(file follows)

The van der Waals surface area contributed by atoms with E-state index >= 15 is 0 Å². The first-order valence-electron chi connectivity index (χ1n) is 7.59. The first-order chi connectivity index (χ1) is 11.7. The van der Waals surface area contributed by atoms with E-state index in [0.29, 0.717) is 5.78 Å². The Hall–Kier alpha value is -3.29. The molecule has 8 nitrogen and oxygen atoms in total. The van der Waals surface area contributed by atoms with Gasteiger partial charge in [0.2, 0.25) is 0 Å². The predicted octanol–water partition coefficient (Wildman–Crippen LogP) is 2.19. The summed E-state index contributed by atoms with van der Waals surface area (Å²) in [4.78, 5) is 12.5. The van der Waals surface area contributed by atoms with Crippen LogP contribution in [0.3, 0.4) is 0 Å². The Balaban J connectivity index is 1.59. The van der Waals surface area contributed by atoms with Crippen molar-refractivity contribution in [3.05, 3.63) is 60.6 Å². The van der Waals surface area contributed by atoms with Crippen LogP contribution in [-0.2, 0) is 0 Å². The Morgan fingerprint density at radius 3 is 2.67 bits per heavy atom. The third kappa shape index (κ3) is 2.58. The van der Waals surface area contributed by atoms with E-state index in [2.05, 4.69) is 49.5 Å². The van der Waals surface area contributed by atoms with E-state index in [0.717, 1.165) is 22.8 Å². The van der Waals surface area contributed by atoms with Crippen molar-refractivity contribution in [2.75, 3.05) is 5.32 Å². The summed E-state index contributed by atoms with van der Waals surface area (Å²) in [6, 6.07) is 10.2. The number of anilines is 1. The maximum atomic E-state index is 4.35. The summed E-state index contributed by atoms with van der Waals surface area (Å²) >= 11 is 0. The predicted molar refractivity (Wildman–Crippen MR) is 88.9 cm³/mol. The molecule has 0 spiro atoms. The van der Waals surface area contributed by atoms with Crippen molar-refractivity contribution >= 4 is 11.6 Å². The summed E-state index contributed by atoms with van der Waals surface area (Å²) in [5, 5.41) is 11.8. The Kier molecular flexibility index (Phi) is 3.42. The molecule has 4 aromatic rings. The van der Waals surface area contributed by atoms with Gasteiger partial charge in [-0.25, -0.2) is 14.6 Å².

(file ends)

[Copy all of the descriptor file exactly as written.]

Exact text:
The van der Waals surface area contributed by atoms with E-state index >= 15 is 0 Å². The first-order valence-electron chi connectivity index (χ1n) is 7.59. The first-order chi connectivity index (χ1) is 11.7. The van der Waals surface area contributed by atoms with E-state index in [0.29, 0.717) is 5.78 Å². The Hall–Kier alpha value is -3.29. The molecule has 8 nitrogen and oxygen atoms in total. The van der Waals surface area contributed by atoms with Gasteiger partial charge in [0.2, 0.25) is 0 Å². The predicted octanol–water partition coefficient (Wildman–Crippen LogP) is 2.19. The summed E-state index contributed by atoms with van der Waals surface area (Å²) in [4.78, 5) is 12.5. The van der Waals surface area contributed by atoms with Crippen LogP contribution in [0.3, 0.4) is 0 Å². The Balaban J connectivity index is 1.59. The van der Waals surface area contributed by atoms with Crippen molar-refractivity contribution in [3.05, 3.63) is 60.6 Å². The van der Waals surface area contributed by atoms with Crippen LogP contribution in [-0.2, 0) is 0 Å². The Morgan fingerprint density at radius 3 is 2.67 bits per heavy atom. The third kappa shape index (κ3) is 2.58. The van der Waals surface area contributed by atoms with E-state index in [2.05, 4.69) is 49.5 Å². The van der Waals surface area contributed by atoms with E-state index in [0.717, 1.165) is 22.8 Å². The van der Waals surface area contributed by atoms with Crippen molar-refractivity contribution in [2.75, 3.05) is 5.32 Å². The summed E-state index contributed by atoms with van der Waals surface area (Å²) in [6, 6.07) is 10.2. The number of anilines is 1. The maximum atomic E-state index is 4.35. The summed E-state index contributed by atoms with van der Waals surface area (Å²) >= 11 is 0. The predicted molar refractivity (Wildman–Crippen MR) is 88.9 cm³/mol. The molecule has 0 spiro atoms. The van der Waals surface area contributed by atoms with Crippen molar-refractivity contribution >= 4 is 11.6 Å². The summed E-state index contributed by atoms with van der Waals surface area (Å²) in [5, 5.41) is 11.8. The Kier molecular flexibility index (Phi) is 3.42. The molecule has 4 aromatic rings. The van der Waals surface area contributed by atoms with Gasteiger partial charge in [-0.25, -0.2) is 14.6 Å².